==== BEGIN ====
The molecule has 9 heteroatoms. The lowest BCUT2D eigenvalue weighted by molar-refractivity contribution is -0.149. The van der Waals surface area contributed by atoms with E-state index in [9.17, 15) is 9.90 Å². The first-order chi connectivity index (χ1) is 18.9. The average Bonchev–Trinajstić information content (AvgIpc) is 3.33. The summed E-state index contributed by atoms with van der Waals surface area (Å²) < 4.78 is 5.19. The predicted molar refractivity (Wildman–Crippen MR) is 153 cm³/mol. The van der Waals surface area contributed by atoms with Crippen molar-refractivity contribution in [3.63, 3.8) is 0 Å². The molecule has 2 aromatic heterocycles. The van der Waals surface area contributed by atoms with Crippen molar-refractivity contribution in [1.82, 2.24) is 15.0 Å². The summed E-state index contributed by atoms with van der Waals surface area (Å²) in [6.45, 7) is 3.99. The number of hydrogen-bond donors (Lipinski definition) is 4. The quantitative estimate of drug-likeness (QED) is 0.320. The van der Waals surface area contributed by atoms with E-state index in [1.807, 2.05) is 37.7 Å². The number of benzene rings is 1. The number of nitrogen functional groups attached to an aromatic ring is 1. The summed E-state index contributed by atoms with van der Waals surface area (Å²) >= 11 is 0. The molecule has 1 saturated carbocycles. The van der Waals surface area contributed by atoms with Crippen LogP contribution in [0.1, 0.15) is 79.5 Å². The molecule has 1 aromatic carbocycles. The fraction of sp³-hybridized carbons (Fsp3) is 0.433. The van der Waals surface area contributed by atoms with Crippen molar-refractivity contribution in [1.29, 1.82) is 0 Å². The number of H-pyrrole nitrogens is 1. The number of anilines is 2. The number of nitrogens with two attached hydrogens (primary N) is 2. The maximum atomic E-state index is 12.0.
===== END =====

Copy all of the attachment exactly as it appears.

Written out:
The molecule has 9 heteroatoms. The lowest BCUT2D eigenvalue weighted by molar-refractivity contribution is -0.149. The van der Waals surface area contributed by atoms with E-state index in [9.17, 15) is 9.90 Å². The first-order chi connectivity index (χ1) is 18.9. The average Bonchev–Trinajstić information content (AvgIpc) is 3.33. The summed E-state index contributed by atoms with van der Waals surface area (Å²) < 4.78 is 5.19. The predicted molar refractivity (Wildman–Crippen MR) is 153 cm³/mol. The van der Waals surface area contributed by atoms with Crippen molar-refractivity contribution in [3.63, 3.8) is 0 Å². The molecule has 2 aromatic heterocycles. The van der Waals surface area contributed by atoms with Crippen molar-refractivity contribution in [1.82, 2.24) is 15.0 Å². The summed E-state index contributed by atoms with van der Waals surface area (Å²) in [6.45, 7) is 3.99. The number of hydrogen-bond donors (Lipinski definition) is 4. The quantitative estimate of drug-likeness (QED) is 0.320. The van der Waals surface area contributed by atoms with E-state index in [1.807, 2.05) is 37.7 Å². The number of benzene rings is 1. The number of nitrogen functional groups attached to an aromatic ring is 1. The summed E-state index contributed by atoms with van der Waals surface area (Å²) >= 11 is 0. The molecule has 1 saturated carbocycles. The van der Waals surface area contributed by atoms with Crippen LogP contribution in [0.1, 0.15) is 79.5 Å². The molecule has 1 aromatic carbocycles. The fraction of sp³-hybridized carbons (Fsp3) is 0.433. The van der Waals surface area contributed by atoms with Crippen molar-refractivity contribution in [1.29, 1.82) is 0 Å². The number of H-pyrrole nitrogens is 1. The number of anilines is 2. The number of nitrogens with two attached hydrogens (primary N) is 2. The maximum atomic E-state index is 12.0.